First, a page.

In response to my article on published on the Cancer Knowledge Network website (https://cancerkn.com/cold-cap-therapy-cct/), I stated that for over 15 years in countries other than the US and Canada, patients have been using scalp “cold cap therapy” (CCT or scalp cooling) to keep their hair from falling out during cytotoxic chemotherapy. A question came in from a reader who asked: “Last week my mom was diagnosed with cancer and the one thing she worried the most about was losing all of her beautiful hair. Are there different styles that people can wear?”
Listed below are the different suppliers of the ‘cold caps’ below. Please note each cold cap is a different design according to the manufacturer. However, the concept and look is pretty much the same. The cap is only worn during chemo infusion so I don’t think the style would really matter – I think efficacy would be of bigger concern.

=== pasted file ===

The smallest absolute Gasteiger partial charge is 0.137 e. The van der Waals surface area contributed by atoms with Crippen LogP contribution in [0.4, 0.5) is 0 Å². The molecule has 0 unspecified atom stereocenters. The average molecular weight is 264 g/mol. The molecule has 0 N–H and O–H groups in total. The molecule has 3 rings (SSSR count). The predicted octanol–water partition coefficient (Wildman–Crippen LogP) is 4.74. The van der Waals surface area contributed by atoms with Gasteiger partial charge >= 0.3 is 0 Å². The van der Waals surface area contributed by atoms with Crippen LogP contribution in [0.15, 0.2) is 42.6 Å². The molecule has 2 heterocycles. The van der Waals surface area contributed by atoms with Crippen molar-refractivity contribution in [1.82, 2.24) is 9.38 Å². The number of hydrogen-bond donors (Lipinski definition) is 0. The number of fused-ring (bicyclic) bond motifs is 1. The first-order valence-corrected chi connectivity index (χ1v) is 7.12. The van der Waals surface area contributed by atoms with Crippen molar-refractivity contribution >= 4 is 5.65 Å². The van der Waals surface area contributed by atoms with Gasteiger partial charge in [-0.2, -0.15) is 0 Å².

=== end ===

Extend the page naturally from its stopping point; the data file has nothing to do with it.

How do the cold caps really work? The simple answer is vasoconstriction. When a person wears a specially designed ‘cold cap’ the coolant in the cap is cooled to a very low temperature (below -22 degrees C), so the blood vessels that would normally carry the toxic drugs to the scalp area become constricted and the drugs are now unable to damage the hair follicles.
Cold discomfort, forehead pain caused by pressure and tightness of the cooling cap and possible dizziness or light-headedness can occur DURING “cold cap therapy.”
A person may incur a headache during and after “cold cap therapy.”
People who have a tendency to be cold (remember people undergoing chemo may be colder than normal) or they have an allergic reaction to cold, will not enjoy this treatment.